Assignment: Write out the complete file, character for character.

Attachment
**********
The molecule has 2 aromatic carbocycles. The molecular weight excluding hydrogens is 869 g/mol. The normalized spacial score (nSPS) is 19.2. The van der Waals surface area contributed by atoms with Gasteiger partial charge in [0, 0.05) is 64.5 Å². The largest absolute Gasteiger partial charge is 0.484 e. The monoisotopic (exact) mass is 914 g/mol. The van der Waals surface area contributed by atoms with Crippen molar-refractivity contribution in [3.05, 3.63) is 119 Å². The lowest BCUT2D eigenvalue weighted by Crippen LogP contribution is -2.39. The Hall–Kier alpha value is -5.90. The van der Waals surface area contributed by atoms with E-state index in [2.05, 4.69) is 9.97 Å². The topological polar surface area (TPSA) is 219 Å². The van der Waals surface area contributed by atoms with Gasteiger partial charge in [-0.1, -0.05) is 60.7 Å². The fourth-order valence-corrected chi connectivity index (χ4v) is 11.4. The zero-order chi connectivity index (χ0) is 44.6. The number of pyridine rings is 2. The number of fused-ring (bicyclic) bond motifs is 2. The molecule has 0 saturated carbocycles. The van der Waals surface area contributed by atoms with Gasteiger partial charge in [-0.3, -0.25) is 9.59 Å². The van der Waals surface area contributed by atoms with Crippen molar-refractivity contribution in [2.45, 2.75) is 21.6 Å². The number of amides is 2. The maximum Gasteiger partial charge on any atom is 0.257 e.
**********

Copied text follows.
The molecule has 2 aromatic carbocycles. The molecular weight excluding hydrogens is 869 g/mol. The normalized spacial score (nSPS) is 19.2. The van der Waals surface area contributed by atoms with Gasteiger partial charge in [0, 0.05) is 64.5 Å². The largest absolute Gasteiger partial charge is 0.484 e. The monoisotopic (exact) mass is 914 g/mol. The van der Waals surface area contributed by atoms with Crippen molar-refractivity contribution in [3.05, 3.63) is 119 Å². The lowest BCUT2D eigenvalue weighted by Crippen LogP contribution is -2.39. The Hall–Kier alpha value is -5.90. The van der Waals surface area contributed by atoms with E-state index in [2.05, 4.69) is 9.97 Å². The topological polar surface area (TPSA) is 219 Å². The van der Waals surface area contributed by atoms with Gasteiger partial charge in [-0.1, -0.05) is 60.7 Å². The fourth-order valence-corrected chi connectivity index (χ4v) is 11.4. The zero-order chi connectivity index (χ0) is 44.6. The number of pyridine rings is 2. The number of fused-ring (bicyclic) bond motifs is 2. The molecule has 0 saturated carbocycles. The van der Waals surface area contributed by atoms with Gasteiger partial charge in [-0.3, -0.25) is 9.59 Å². The van der Waals surface area contributed by atoms with Crippen molar-refractivity contribution in [2.45, 2.75) is 21.6 Å². The number of amides is 2. The maximum Gasteiger partial charge on any atom is 0.257 e.